This is a problem and leads to an improved version and the improved version here is RMSProp. RMSProp is now using this again, but they introduce this ρ and now ρ is being used to essentially introduce a delay such that you don’t have very high increases. Here you can set this ρ in order to dampen the update of the variance of the learning rate. So, Hinton suggests 0.9 and η = 0.001. This turn leads to the aggressive decrease being fixed, but we still have to set the learning rate. If you don’t set the learning rate appropriately, you run into a problem.

Now, Adadelta tries to improve on this further. They use essentially our RMSProp and get rid of η. So, we already have seen **r**. It is the variance that is computed in a dampened way. Then, in addition, they introduce this Δₓ. It is a weighted combination of some term **h** and the **r** that we have seen previously multiplied to the gradient direction. So, this is an additional dampening factor that replaces the η in the original formulation. The factor **h** is computed again as a sliding average over the Δₓ as an element-wise product. So, this way you don’t have to set a learning rate anymore. Still, you have to choose the parameter ρ. For ρ we suggest going to 0.95.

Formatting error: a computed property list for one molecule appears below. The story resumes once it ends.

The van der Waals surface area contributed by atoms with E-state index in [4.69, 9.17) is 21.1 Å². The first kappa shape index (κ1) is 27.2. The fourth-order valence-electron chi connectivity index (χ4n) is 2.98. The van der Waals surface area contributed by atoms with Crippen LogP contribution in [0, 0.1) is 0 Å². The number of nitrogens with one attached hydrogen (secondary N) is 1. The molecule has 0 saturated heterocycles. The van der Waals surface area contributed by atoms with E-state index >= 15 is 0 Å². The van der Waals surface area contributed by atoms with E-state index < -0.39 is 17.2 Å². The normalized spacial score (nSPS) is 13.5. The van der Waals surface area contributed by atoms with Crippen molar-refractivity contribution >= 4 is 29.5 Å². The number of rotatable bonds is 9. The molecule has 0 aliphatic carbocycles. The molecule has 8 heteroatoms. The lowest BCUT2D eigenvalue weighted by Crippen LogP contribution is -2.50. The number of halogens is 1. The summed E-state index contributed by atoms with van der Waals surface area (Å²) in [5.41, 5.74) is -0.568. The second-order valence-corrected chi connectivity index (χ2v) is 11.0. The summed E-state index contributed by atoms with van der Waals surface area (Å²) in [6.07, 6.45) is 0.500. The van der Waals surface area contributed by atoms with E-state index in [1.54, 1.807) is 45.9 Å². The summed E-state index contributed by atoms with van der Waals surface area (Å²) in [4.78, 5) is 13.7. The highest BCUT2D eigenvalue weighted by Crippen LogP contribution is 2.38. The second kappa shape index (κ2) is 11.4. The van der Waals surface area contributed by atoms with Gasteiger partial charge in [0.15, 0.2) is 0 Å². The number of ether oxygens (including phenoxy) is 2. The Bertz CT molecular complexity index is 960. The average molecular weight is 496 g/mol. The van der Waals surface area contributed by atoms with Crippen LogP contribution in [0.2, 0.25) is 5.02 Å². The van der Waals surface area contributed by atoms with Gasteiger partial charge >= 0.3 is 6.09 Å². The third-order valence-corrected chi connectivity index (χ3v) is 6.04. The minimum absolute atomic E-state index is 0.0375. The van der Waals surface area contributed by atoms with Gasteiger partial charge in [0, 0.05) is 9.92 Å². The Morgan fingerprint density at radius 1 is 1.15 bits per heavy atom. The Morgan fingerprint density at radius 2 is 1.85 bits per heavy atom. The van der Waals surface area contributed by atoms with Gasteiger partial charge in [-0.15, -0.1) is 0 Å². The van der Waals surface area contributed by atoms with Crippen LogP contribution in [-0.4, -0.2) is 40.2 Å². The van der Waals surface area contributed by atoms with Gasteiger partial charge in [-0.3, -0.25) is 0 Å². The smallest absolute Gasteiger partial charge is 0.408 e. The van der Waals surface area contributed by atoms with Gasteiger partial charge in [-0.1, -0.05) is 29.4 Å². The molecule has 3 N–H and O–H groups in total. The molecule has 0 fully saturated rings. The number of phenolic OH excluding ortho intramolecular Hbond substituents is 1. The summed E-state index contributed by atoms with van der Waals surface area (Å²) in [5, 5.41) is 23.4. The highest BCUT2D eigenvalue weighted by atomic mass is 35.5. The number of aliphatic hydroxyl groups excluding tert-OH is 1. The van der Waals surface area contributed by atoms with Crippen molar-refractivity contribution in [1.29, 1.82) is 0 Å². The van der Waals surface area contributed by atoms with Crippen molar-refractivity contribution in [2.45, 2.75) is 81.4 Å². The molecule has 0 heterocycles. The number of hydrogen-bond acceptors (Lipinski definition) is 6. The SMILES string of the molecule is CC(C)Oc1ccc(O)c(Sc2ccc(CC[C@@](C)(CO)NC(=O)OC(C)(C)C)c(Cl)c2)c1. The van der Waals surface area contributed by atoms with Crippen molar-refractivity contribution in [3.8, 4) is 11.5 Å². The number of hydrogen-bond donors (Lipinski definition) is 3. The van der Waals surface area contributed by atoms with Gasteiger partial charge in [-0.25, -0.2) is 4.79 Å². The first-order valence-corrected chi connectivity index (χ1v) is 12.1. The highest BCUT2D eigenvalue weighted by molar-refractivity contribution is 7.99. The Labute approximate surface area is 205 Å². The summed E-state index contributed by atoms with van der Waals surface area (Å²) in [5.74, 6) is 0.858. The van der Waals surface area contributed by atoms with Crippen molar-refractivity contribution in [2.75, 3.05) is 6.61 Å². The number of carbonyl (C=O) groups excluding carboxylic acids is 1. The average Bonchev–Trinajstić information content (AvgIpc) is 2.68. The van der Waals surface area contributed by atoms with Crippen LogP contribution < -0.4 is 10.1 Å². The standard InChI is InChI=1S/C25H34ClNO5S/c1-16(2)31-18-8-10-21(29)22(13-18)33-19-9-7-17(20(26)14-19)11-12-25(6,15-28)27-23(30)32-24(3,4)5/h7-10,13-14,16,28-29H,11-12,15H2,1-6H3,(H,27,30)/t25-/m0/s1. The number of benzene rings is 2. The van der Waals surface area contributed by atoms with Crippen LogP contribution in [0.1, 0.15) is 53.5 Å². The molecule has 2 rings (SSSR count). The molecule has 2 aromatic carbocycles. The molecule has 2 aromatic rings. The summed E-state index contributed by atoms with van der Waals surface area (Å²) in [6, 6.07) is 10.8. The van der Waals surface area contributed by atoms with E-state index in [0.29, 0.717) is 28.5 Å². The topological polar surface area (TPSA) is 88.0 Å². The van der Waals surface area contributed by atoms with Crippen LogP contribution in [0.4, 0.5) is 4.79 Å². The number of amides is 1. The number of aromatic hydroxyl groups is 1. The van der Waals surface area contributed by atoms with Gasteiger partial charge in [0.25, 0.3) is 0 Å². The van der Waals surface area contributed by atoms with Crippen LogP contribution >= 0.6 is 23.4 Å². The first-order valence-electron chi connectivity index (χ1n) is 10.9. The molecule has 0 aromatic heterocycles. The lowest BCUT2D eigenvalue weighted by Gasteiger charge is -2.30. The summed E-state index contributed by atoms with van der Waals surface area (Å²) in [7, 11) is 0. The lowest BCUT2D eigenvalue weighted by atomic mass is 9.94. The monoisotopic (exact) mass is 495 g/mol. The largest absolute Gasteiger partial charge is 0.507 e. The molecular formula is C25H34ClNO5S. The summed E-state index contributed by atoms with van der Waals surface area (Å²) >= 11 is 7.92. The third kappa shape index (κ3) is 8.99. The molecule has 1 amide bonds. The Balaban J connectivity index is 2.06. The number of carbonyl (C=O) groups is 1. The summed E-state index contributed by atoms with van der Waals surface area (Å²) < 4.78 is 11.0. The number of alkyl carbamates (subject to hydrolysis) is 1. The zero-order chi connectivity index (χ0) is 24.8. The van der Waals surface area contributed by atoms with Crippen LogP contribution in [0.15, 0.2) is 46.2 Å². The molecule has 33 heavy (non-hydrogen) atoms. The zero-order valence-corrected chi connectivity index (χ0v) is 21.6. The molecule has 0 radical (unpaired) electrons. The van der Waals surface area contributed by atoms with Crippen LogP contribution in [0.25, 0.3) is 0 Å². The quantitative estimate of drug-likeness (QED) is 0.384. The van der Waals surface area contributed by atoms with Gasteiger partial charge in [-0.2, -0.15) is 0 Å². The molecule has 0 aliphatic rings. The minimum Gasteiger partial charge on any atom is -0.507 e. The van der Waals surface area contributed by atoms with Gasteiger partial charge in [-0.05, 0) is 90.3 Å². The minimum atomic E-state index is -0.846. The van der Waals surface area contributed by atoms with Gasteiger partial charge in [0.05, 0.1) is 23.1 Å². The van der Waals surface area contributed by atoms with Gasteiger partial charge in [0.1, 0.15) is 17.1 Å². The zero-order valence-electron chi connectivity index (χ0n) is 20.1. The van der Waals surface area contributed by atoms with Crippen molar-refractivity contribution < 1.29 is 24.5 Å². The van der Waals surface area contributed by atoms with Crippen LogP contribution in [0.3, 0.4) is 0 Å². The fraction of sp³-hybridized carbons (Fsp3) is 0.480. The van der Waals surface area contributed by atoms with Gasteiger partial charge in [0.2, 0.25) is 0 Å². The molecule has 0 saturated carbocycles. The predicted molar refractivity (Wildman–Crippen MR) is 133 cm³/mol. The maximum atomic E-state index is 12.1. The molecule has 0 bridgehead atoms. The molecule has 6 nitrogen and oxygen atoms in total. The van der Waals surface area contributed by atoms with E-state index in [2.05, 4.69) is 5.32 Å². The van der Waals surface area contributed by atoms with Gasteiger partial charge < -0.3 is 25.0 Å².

One of the most popular algorithms that are being used is Adam and Adam is essentially also using this gradient direction **g**. Then, you have essentially a momentum term **v**. In addition, you have this **r** term that is again trying to steer the learning rate for each dimension individually. Furthermore, Adam introduces an additional bias correction where **v** is scaled by 1 minus μ. **r** is also scaled by 1 over 1 minus ρ. This then leads to the final update term that involves the learning rate η, our momentum term, and the respective scaling. This algorithm is called **Ada**ptive **M**oment estimation. For Adam suggested values are μ = 0.9, ρ = 0.999 and η=0,001. It’s a very robust method and very commonly used. We can combine it with the Nesterov accelerated gradient and you get “Nadam”. But still, you can improve on this.